No one can deny that many patients can now suppress their HIV with effective antiretrovirals (ARVs) that cause fewer side effects. However, a vulnerable and often forgotten minority of people are still struggling with multi-drug resistant HIV (MDR-HIV) while they anxiously wait for access to lifesaving ARVs that would finally control their viral replication. Although some of these patients may have developed resistant HIV due to lack of adherence or other issues, many of them have been strictly following their doctors' orders for years.
They're often veterans of drug development research who have accumulated HIV resistance as they repeatedly joined ARV studies or traditional expanded access programs of a single new drug out of desperation to control their HIV viral load. As they signed up for studies that helped companies get their drugs approved by the FDA (U.S. Food and Drug Administration), many of these patients were exposed to suboptimal HIV regimens (namely, functional monotherapy or the addition of a single new active ARV to a failing HIV regimen).
Currently, the U.S. Department of Health and Human Services (DHHS) adult HIV treatment guidelines recommend three ARVs be given in combination to suppress HIV. But many patients have HIV that has mutated rendering their virus multi-drug resistant. Those with MDR-HIV cannot construct a viable HIV suppressive regimen with current FDA-approved and commercially available ARVs.
A new HIV medication called Ibalizumab may be approved this year for patients with limited treatment options. It has a completely new mode of action, so most patients should respond to it when using it with at least one other active agent. It is different from the entry inhibitor maraviroc (Selzentry, Celsentri) in that it blocks the CD4 receptor on T cells rather than blocking the CCR5 co-receptor. This means it could be effective against virus that uses either the CCR5 or CXCR4 co-receptor. It is a genetically engineered monoclonal antibody administered once every two weeks intravenously.
In the manufacturer's website (Taimed Bilogics), the drug is described as : "TMB-355(Ibalizumab) is a humanized monoclonal antibody (mAb) and a member of an emerging class of HIV therapies known as viral-entry inhibitors. This drug candidate is distinct from other entry inhibitors in that it binds to the CD4 molecule, the primary receptor for HIV infection, thereby interfering with the penetration of the virus into the cell. It is the first entry-blocking humanized mAb to treat HIV/AIDS. TMB-355 caught the attention of the scientific community in February 2003, when results from the phase-1, single-dose, intravenous infusion (i.v.) clinical trial showed a transient but clinically significant reduction in the patients' viral load. Moreover, it was well tolerated with no evidence of adverse effects on CD4 T-cells of treated subjects unlike the majority of approved drugs for HIV. U.S. FDA granted TMB-355 fast track status in October 2003. The phase-2a clinical trial was successfully completed in 2006, with the results showing a clean safety profile and clear antiviral activity (10-fold reduction in viral load). The Phase-2b clinical trial was also successfully completed in 2011, with the confirmation of a good safety profile and strong antiviral activity in HIV patients with multidrug resistance (MDR). U.S. FDA granted orphan drug designation of TMB-355 for HIV patients with multidrug resistance in 2014. Moreover, TaiMed received breakthrough therapy designation from the U.S. FDA for TMB-355 in 2015, which provides the privilege for a rolling biologics license application (BLA) submission. A pivotal phase-3, single-arm clinical trial with patient number of 40 had completed in October, 2016. The clinical trial results, along with other available CMC, pre-clinical, and clinical data, will be submitted as BLA package in 2016 under rolling review. TaiMed Biologics also developed a subcutaneous injection (s.c.) dosage form and the phase-1 human pharmacokinetics bridging study was completed in 2012. Currently, TMB is also developing an intramuscular injection (i.m.) dosage form and a phase-1/2 study for HIV-negative and naive HIV-positive subjects had completed in 2016.” Source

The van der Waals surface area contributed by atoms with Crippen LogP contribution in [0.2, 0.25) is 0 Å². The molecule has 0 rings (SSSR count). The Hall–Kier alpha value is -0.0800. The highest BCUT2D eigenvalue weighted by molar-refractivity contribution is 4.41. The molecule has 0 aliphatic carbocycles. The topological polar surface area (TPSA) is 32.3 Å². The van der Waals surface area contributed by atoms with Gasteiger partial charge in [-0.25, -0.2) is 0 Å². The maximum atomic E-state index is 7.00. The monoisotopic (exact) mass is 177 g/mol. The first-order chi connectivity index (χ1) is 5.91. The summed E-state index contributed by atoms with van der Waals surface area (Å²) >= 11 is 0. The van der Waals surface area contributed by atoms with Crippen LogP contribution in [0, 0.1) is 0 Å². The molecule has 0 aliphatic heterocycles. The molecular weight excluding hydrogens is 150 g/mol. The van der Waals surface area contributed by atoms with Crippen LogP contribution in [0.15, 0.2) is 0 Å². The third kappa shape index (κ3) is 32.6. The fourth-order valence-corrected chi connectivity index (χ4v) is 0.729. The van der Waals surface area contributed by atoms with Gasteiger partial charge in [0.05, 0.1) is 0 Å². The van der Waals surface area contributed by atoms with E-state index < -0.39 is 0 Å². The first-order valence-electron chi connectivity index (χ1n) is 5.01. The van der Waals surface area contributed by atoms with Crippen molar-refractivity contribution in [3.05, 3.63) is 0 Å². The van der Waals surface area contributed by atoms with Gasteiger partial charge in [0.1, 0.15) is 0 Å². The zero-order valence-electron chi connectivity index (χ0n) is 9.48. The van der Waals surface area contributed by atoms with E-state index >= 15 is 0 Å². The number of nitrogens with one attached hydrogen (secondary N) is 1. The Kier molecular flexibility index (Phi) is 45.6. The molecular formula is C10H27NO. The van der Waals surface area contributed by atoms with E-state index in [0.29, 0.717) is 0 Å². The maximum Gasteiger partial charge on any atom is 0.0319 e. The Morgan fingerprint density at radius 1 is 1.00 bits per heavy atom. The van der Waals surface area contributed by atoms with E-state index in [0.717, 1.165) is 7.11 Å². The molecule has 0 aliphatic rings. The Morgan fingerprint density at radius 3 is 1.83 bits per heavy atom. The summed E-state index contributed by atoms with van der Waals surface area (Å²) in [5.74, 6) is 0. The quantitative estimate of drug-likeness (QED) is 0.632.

The manufacturer of this biologics product is now providing free access of this treatment option via their expanded program.
Talk to your doctor about this option if you have been told that your virus has resistance to nucleosides, non-nucleosides and protease inhibitors. Remember: This product needs to be used with at least one more active drug to which your virus has not developed resistance. Failure to do so will result in resistance to ibalizumab.